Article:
Comparison of DNA extraction kits for PCR-DGGE analysis of human intestinal microbial communities from fecal specimens
- Equal contributors
1 Department of Foods and Nutrition, Purdue University, 700 West State St., West Lafayette, IN 47907-2059, USA
2 Department of Agronomy, Purdue University, 915 West State St., West Lafayette, IN 47907-2054, USA
Nutrition Journal 2010, 9:23 doi:10.1186/1475-2891-9-23Published: 22 May 2010
The influence of diet on intestinal microflora has been investigated mainly using conventional microbiological approaches. Although these studies have advanced knowledge on human intestinal microflora, it is imperative that new methods are applied to facilitate scientific progress. Culture-independent molecular fingerprinting method of Polymerase Chain Reaction and Denaturing Gradient Gel Electrophoresis (PCR-DGGE) has been used to study microbial communities in a variety of environmental samples. However, these protocols must be optimized prior to their application in order to enhance the quality and accuracy of downstream analyses. In this study, the relative efficacy of four commercial DNA extraction kits (Mobio Ultra Clean® Fecal DNA Isolation Kit, M; QIAamp® DNA Stool Mini Kit, Q; FastDNA® SPIN Kit, FSp; FastDNA® SPIN Kit for Soil, FSo) were evaluated. Further, PCR-DGGE technique was also assessed for its feasibility in detecting differences in human intestinal bacterial fingerprint profiles.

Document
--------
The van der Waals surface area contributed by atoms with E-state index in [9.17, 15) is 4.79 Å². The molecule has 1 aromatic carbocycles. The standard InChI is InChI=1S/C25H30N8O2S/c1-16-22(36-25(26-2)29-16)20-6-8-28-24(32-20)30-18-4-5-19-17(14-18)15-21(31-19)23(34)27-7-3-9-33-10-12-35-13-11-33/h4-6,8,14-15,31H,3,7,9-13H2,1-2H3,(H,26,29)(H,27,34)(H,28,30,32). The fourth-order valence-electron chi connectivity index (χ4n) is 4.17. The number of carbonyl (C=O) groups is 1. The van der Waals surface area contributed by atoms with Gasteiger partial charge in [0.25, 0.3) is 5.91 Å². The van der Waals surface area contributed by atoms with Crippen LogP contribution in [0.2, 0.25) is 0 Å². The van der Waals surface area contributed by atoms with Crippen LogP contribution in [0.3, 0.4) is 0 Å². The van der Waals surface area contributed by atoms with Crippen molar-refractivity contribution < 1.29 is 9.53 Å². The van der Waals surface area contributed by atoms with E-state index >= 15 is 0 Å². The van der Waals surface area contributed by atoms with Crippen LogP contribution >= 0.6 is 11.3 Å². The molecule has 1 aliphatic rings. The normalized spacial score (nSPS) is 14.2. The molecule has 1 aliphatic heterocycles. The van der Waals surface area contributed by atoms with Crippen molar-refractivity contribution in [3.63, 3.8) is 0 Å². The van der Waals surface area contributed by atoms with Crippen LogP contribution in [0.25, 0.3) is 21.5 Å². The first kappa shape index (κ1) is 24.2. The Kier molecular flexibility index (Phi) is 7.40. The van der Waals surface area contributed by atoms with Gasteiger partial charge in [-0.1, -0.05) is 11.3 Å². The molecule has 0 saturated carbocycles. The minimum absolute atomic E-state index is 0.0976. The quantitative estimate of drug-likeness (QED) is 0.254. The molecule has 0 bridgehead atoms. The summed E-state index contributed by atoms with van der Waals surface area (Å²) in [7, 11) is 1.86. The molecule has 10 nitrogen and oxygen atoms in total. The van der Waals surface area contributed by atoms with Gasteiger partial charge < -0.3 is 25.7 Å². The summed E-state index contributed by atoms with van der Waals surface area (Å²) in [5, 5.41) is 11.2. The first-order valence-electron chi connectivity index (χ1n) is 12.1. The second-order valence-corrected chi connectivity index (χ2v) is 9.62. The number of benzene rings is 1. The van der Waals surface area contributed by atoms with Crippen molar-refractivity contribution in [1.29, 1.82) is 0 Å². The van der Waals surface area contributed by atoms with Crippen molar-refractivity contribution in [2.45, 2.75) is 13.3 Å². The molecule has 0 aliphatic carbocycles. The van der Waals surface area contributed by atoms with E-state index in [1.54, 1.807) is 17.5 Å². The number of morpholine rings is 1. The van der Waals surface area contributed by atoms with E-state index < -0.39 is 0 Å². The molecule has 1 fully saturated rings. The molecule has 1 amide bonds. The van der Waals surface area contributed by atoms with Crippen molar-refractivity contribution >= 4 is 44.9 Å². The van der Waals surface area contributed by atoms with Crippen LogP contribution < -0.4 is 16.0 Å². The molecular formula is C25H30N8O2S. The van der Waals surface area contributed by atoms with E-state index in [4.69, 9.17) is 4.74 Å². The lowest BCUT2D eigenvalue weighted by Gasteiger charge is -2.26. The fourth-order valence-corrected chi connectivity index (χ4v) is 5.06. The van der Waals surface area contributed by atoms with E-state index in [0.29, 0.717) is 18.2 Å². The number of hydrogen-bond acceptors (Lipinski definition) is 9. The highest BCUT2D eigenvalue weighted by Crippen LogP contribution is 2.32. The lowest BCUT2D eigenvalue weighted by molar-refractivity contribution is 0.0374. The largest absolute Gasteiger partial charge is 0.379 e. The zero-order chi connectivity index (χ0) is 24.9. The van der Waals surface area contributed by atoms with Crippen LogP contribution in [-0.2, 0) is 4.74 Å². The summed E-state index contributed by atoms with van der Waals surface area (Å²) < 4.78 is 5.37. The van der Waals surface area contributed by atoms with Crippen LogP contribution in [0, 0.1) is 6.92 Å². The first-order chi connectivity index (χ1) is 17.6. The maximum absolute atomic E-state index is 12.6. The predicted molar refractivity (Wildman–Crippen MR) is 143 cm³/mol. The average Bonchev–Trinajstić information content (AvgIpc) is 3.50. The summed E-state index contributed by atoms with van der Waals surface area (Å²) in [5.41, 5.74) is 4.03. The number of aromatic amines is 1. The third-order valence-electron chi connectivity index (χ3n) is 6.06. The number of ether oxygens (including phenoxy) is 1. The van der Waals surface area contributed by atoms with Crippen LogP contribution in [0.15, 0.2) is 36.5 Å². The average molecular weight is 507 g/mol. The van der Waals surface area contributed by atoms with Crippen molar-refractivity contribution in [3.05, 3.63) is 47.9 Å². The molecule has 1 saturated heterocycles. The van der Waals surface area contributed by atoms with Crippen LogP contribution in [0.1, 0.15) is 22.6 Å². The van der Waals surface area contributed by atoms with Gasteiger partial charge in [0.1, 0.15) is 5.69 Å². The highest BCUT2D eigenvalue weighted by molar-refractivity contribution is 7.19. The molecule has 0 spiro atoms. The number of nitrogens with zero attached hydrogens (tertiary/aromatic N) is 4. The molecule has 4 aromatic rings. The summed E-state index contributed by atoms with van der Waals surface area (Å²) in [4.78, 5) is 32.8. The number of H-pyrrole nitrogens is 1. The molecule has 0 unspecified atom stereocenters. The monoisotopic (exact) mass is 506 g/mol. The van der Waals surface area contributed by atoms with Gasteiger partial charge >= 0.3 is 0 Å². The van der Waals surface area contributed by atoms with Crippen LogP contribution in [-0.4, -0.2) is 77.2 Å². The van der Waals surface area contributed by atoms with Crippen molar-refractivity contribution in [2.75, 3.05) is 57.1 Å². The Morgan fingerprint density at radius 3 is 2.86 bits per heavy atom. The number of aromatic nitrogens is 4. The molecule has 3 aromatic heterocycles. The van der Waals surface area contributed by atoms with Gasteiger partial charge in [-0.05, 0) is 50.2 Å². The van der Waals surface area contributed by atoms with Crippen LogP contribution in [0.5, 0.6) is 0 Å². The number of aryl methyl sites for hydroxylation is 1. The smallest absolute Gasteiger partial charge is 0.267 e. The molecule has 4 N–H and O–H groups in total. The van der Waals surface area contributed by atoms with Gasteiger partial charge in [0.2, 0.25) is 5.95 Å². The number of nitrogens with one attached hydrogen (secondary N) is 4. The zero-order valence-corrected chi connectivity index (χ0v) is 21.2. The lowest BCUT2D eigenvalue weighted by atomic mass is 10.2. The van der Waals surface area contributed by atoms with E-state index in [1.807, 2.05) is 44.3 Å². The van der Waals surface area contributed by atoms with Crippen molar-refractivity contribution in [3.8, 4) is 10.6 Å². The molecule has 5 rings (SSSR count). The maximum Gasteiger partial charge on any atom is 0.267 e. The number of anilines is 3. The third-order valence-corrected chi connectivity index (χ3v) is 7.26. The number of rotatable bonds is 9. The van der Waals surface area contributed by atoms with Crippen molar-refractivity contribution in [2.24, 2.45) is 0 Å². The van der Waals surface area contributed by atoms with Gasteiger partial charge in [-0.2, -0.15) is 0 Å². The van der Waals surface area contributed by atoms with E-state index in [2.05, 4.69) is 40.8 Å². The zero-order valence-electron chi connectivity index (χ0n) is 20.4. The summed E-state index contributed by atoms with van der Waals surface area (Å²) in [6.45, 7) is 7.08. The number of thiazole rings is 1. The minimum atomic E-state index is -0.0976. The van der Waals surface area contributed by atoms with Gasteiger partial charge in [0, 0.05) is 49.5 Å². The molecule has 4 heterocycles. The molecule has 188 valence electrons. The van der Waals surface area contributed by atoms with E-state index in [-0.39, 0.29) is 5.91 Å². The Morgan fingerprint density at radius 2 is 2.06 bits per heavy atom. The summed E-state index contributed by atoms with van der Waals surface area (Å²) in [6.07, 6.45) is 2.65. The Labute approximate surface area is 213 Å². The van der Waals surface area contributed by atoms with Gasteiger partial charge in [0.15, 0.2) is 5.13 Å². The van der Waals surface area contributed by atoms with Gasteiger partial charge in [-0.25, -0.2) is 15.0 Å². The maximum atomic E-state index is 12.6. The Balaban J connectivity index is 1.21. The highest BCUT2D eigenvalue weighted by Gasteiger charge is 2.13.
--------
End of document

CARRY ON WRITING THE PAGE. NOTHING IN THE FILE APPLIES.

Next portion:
Total DNA was extracted from varying weights of human fecal specimens using four different kits, followed by PCR amplification of bacterial 16S rRNA genes, and DGGE separation of the amplicons.
Regardless of kit, maximum DNA yield was obtained using 10 to 50 mg (wet wt) of fecal specimens and similar DGGE profiles were obtained. However, kits FSp and FSo extracted significantly larger amounts of DNA per g dry fecal specimens and produced more bands on their DGGE profiles than kits M and Q due to their use of bead-containing lysing matrix and vigorous shaking step. DGGE of 16S rRNA gene PCR products was suitable for capturing the profiles of human intestinal microbial community and enabled rapid comparative assessment of inter- and intra-subject differences.
We conclude that extraction kits that incorporated bead-containing lysing matrix and vigorous shaking produced high quality DNA from human fecal specimens (10 to 50 mg, wet wt) that can be resolved as bacterial community fingerprints using PCR-DGGE technique. Subsequently, PCR-DGGE technique can be applied for studying variations in human intestinal microbial communities.